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Quick-fire answers to our most frequently asked questions
In this section we've put together some of the questions we frequently get asked about our tours and about travel in Indochina. If your question is not answered below please don't hesitate to contact us directly.
The best time to travel in Vietnam is when there is a reduced chance of rain: https://swallowtravel.com/blog/when-is-the-best-time-to-visit-vietnam-b89.html
At any time of the year, climate may not so good in some regions but it’s still good in some others. So, you can always select a suitable trip in Vietnam. Just prepare air ticket from/to your country, apply Vietnam entry visa. In case you do not have time to apply visa in your country, we can help you obtain visa on arrival (getting visa at the arrival airport)
Vietnam is one of the safest countries for traveling. Women and independent travelers have found it relatively hassle-free and easy to travel throughout the country. Petty theft, such as pickpockets and drive-by bag snatchers, is more rampant in HCMC than elsewhere in the country. Visitors are advised to avoid wearing extravagant jewelry or carrying large amounts of money when walking in the streets. If you do choose to drive a motorbike or ride a bicycle, always wear a helmet.
No vaccination is required to enter Vietnam. However visitors are advised to have up-to-date inoculations for Cholera, Hepatitis A and B, Malaria, Typhoid and Tuberculosis. Malaria is prevalent in the remote mountainous regions. Please ask your doctor regarding immunizations and for the best preventative measures.
Vietnam has strict laws on bringing in anti-government literature, pornography, firearms and weapons. CDs and tapes are often retained for screening, but will be returned after a few days. It is illegal to remove antiques from Vietnam. When buying handicrafts, especially those that look old, ask the retailer for a receipt and a declaration that the item may be exported.
In Vietnam the local currency is the Vietnamese Dong (VND), which has a variety of notes ranging from 200 all the way to the 500,000 note. However the main notes are the 10,000 – 20,000 – 50,000 – 100,000, 200,000 and the 500,000. Please take care with 20,000 and 500,000 notes since they are both blue and can cause some confusion (and not everyone is honest enough to give you the right change).We recommend that you keep your 500,000 notes separate from your 20,000 and other VND notes to avoid confusion and loss of money. The US Dollar is widely accepted at major shops and restaurants throughout Vietnam, though the exchange rate chosen may often vary from the official one, making it more costly than VND. It is, however, very easy to exchange at banks, hotels and other exchanges throughout the country. The British Pound, the Euro and various other major currencies are also easily exchanged for VND. When exchanging your home currency for VND, ensure that your notes are undamaged, banks and exchanges wont accept notes which are torn, very crumpled, or have writing on them. Similarly, also make sure the VND that you receive is not damaged. The exchange rates fluctuate a lot, however the approximate rates can be viewed at:http://www.xe.com/currency/vnd-vietnamese-dong. ATM machines are now readily available throughout most cities and resorts. However, its still highly recommended that you always have some local currency with you. Visa and Master card are now becoming more accepted in many of the larger hotels and restaurants, especially in the bigger cities, the surcharge is usually around 3%.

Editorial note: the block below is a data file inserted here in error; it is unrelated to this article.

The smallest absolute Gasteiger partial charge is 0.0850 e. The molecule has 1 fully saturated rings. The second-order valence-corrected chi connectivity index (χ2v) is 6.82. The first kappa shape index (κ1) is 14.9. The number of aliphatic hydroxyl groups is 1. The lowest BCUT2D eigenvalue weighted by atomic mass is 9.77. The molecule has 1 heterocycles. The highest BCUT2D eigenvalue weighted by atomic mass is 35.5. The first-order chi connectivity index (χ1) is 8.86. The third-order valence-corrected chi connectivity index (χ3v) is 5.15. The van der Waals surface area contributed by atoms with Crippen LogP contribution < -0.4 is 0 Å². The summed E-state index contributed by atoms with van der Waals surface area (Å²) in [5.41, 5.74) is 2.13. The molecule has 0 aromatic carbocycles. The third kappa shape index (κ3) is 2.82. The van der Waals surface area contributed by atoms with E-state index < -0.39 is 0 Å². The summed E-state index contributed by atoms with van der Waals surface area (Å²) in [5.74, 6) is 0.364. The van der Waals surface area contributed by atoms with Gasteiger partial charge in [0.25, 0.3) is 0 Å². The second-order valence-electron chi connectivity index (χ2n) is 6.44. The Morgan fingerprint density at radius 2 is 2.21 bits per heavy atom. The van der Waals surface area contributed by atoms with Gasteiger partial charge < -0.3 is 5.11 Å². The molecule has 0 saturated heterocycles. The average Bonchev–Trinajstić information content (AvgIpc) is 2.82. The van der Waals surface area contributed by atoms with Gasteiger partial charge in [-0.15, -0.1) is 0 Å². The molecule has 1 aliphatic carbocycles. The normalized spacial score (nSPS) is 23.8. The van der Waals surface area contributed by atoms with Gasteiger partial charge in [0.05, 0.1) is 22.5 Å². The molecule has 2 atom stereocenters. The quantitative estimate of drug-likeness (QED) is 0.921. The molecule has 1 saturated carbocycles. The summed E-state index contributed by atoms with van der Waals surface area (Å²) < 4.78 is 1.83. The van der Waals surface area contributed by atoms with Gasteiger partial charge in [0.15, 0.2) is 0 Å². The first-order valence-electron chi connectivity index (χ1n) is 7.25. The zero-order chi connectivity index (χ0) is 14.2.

Eating in Vietnam ranges from noodle soup for 1.5USD, eaten on the street to a banquet style in one of the luxury hotels. Vietnamese restaurants offer a broad selection of tempting international fare that includes French, Italian, American, Indian, Chinese and Japanese food. Seasonal fruits (including tropical fruits such as dragon fruit, rambutans, and longans), fresh vegetables, and local seafood are readily available. All fruits and vegetables should be cooked or peeled. Vietnamese eat mainly rice and noodles. Typical Vietnamese dishes you can expect to try include “pho”, a type of rice noodle soup eaten for breakfast. “Com”, boiled rice is eaten for lunch and for dinner. Nuoc Mam, the fermented fish sauce is commonly used in almost all Vietnamese foods. Due to the strong Buddhist influence in Vietnam, vegetarian food is widely available. Running water is available in cities. Water from wells is common in the countryside. For drinking, bottled water or mineral water which is safe and available everywhere are highly recommended. Ice at international hotels is safe. Beer is provided locally and also imported. Some of the most popular brands of beer are Bia Hoi, 333, Saigon, Hanoi, Tiger, Carlsberg and Heineken.
Vietnam is particularly known for its various styles of lacquer ware and its growing silk industry. A wide array of other handicrafts is also available, including conical hats, hill tribe fabrics and handicrafts, silver jewellery, quality hand embroidery, wood carvings, ceramics, silk painting, brass and marble figurines and ivory and tortoise shell accessories. Dong Khoi street in HCMC is a good place for Vietnamese silk, handicrafts while Hanoi old quarter of 36 streets is full of queer local souvenirs. Hoi An in the centre of Vietnam is also a very good place to hunt for bargains. it is advisable to buy items at the your departure point like Hanoi Capital or Saigon to avoid having to carry all the goodies for the rest of the trip. Fine handicrafts, embroidery articles, rattan and bamboo products, lacquer wares, marble carvings are some of the products are worth buying in Vietnam. Silk in Vietnam are some of the highest qualities in the world. Women and men can have their clothes custom tailored in a day or two. A pair of suits costs only USD 100 to USD 150 including materials and labor. A t-shirt costs 3USD and 5USD an embroidered one. Tailors are located along all main streets downtown. Let us know if you like recommendations. Visitors are free to buy products in Vietnam for personal use. The exception to this principal is antiques. Antiques considered of national interest will be confiscated without refund or recourse to their return. In general this applies to articles of ancients ( over 50 years old ) or religious nature. “National Interest” is interpreted by an expert at the airport.